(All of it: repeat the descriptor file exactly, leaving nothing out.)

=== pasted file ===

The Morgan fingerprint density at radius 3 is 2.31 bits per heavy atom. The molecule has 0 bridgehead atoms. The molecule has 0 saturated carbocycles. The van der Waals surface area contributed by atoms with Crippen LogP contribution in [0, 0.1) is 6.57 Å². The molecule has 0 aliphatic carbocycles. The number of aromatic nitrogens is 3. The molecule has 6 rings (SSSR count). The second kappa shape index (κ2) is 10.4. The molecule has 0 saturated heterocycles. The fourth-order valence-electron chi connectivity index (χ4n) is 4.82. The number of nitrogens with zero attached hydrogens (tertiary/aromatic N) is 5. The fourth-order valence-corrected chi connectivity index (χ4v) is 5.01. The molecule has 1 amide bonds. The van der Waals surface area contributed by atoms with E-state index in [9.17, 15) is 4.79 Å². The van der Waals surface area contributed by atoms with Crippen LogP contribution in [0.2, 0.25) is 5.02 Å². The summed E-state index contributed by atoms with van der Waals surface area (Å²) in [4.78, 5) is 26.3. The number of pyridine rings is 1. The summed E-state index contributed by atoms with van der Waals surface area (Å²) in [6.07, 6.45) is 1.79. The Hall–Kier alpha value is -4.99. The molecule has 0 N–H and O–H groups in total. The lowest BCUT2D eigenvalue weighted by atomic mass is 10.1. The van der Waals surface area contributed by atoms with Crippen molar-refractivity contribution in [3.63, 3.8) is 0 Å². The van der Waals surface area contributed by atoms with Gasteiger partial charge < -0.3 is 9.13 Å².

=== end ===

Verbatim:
The Morgan fingerprint density at radius 3 is 2.31 bits per heavy atom. The molecule has 0 bridgehead atoms. The molecule has 0 saturated carbocycles. The van der Waals surface area contributed by atoms with Crippen LogP contribution in [0, 0.1) is 6.57 Å². The molecule has 0 aliphatic carbocycles. The number of aromatic nitrogens is 3. The molecule has 6 rings (SSSR count). The second kappa shape index (κ2) is 10.4. The molecule has 0 saturated heterocycles. The fourth-order valence-electron chi connectivity index (χ4n) is 4.82. The number of nitrogens with zero attached hydrogens (tertiary/aromatic N) is 5. The fourth-order valence-corrected chi connectivity index (χ4v) is 5.01. The molecule has 1 amide bonds. The van der Waals surface area contributed by atoms with E-state index in [9.17, 15) is 4.79 Å². The van der Waals surface area contributed by atoms with Crippen LogP contribution in [0.2, 0.25) is 5.02 Å². The summed E-state index contributed by atoms with van der Waals surface area (Å²) in [4.78, 5) is 26.3. The number of pyridine rings is 1. The summed E-state index contributed by atoms with van der Waals surface area (Å²) in [6.07, 6.45) is 1.79. The Hall–Kier alpha value is -4.99. The molecule has 0 N–H and O–H groups in total. The lowest BCUT2D eigenvalue weighted by atomic mass is 10.1. The van der Waals surface area contributed by atoms with Crippen molar-refractivity contribution in [3.63, 3.8) is 0 Å². The van der Waals surface area contributed by atoms with Gasteiger partial charge < -0.3 is 9.13 Å².